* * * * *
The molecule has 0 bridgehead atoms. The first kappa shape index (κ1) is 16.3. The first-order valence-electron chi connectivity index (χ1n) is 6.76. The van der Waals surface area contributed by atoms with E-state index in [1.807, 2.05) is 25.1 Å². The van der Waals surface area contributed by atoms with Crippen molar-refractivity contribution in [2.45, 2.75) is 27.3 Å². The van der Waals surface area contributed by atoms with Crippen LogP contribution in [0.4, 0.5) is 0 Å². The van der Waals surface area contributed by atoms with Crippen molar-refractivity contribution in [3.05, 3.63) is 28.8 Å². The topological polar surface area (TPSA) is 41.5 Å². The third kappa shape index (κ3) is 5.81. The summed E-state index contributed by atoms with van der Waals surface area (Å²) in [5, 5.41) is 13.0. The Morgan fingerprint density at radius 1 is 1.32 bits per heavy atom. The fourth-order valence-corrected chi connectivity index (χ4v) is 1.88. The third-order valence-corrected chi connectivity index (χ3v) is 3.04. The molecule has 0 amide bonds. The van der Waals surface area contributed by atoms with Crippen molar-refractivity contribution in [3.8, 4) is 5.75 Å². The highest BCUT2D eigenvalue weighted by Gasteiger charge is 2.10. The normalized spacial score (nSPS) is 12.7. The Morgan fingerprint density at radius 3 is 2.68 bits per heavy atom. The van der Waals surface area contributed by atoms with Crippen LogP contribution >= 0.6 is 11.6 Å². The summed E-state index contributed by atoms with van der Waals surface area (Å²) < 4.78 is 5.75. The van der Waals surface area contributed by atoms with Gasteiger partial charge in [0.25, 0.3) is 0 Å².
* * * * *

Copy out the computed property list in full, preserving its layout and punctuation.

The molecule has 0 bridgehead atoms. The first kappa shape index (κ1) is 16.3. The first-order valence-electron chi connectivity index (χ1n) is 6.76. The van der Waals surface area contributed by atoms with E-state index in [1.807, 2.05) is 25.1 Å². The van der Waals surface area contributed by atoms with Crippen molar-refractivity contribution in [2.45, 2.75) is 27.3 Å². The van der Waals surface area contributed by atoms with Crippen LogP contribution in [0.4, 0.5) is 0 Å². The van der Waals surface area contributed by atoms with Crippen molar-refractivity contribution in [3.05, 3.63) is 28.8 Å². The topological polar surface area (TPSA) is 41.5 Å². The third kappa shape index (κ3) is 5.81. The summed E-state index contributed by atoms with van der Waals surface area (Å²) in [5, 5.41) is 13.0. The Morgan fingerprint density at radius 1 is 1.32 bits per heavy atom. The fourth-order valence-corrected chi connectivity index (χ4v) is 1.88. The third-order valence-corrected chi connectivity index (χ3v) is 3.04. The molecule has 0 amide bonds. The van der Waals surface area contributed by atoms with Crippen molar-refractivity contribution in [3.8, 4) is 5.75 Å². The highest BCUT2D eigenvalue weighted by Gasteiger charge is 2.10. The normalized spacial score (nSPS) is 12.7. The Morgan fingerprint density at radius 3 is 2.68 bits per heavy atom. The van der Waals surface area contributed by atoms with Crippen LogP contribution >= 0.6 is 11.6 Å². The summed E-state index contributed by atoms with van der Waals surface area (Å²) < 4.78 is 5.75. The van der Waals surface area contributed by atoms with Gasteiger partial charge in [0.25, 0.3) is 0 Å².